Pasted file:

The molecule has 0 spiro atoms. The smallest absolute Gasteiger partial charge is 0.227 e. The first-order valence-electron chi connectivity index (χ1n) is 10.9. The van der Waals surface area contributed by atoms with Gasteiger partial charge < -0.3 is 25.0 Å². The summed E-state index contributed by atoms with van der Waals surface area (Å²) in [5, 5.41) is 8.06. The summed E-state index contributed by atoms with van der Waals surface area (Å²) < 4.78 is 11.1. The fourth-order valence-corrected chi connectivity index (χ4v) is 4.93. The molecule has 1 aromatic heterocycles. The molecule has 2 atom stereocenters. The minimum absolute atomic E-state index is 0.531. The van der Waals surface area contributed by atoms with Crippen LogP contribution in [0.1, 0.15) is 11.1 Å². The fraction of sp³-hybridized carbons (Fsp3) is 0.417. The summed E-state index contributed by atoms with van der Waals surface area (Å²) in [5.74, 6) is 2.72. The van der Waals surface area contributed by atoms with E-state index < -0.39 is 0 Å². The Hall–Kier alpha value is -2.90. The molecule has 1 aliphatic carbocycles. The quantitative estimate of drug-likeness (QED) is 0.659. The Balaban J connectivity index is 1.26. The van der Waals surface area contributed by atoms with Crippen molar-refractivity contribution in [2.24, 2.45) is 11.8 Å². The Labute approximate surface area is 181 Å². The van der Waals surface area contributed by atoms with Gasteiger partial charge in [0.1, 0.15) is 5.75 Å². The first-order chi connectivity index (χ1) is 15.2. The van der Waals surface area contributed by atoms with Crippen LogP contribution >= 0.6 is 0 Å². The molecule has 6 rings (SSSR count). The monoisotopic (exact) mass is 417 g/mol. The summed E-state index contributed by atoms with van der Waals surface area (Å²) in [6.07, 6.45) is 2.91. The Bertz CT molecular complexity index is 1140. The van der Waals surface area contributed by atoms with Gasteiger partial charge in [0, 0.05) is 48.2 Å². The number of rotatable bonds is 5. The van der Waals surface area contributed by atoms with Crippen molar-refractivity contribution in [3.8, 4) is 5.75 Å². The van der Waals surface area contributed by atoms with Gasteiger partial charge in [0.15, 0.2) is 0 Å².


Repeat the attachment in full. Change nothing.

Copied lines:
The molecule has 0 spiro atoms. The smallest absolute Gasteiger partial charge is 0.227 e. The first-order valence-electron chi connectivity index (χ1n) is 10.9. The van der Waals surface area contributed by atoms with Gasteiger partial charge < -0.3 is 25.0 Å². The summed E-state index contributed by atoms with van der Waals surface area (Å²) in [5, 5.41) is 8.06. The summed E-state index contributed by atoms with van der Waals surface area (Å²) < 4.78 is 11.1. The fourth-order valence-corrected chi connectivity index (χ4v) is 4.93. The molecule has 1 aromatic heterocycles. The molecule has 2 atom stereocenters. The minimum absolute atomic E-state index is 0.531. The van der Waals surface area contributed by atoms with Crippen LogP contribution in [0.1, 0.15) is 11.1 Å². The fraction of sp³-hybridized carbons (Fsp3) is 0.417. The summed E-state index contributed by atoms with van der Waals surface area (Å²) in [5.74, 6) is 2.72. The van der Waals surface area contributed by atoms with E-state index < -0.39 is 0 Å². The Hall–Kier alpha value is -2.90. The molecule has 1 aliphatic carbocycles. The quantitative estimate of drug-likeness (QED) is 0.659. The Balaban J connectivity index is 1.26. The van der Waals surface area contributed by atoms with Crippen molar-refractivity contribution in [2.24, 2.45) is 11.8 Å². The Labute approximate surface area is 181 Å². The van der Waals surface area contributed by atoms with Gasteiger partial charge in [0.1, 0.15) is 5.75 Å². The first-order chi connectivity index (χ1) is 15.2. The van der Waals surface area contributed by atoms with Crippen LogP contribution >= 0.6 is 0 Å². The molecule has 6 rings (SSSR count). The monoisotopic (exact) mass is 417 g/mol. The summed E-state index contributed by atoms with van der Waals surface area (Å²) in [6.07, 6.45) is 2.91. The Bertz CT molecular complexity index is 1140. The van der Waals surface area contributed by atoms with Gasteiger partial charge in [0, 0.05) is 48.2 Å². The number of rotatable bonds is 5. The van der Waals surface area contributed by atoms with Crippen molar-refractivity contribution in [3.8, 4) is 5.75 Å². The van der Waals surface area contributed by atoms with Gasteiger partial charge in [0.15, 0.2) is 0 Å².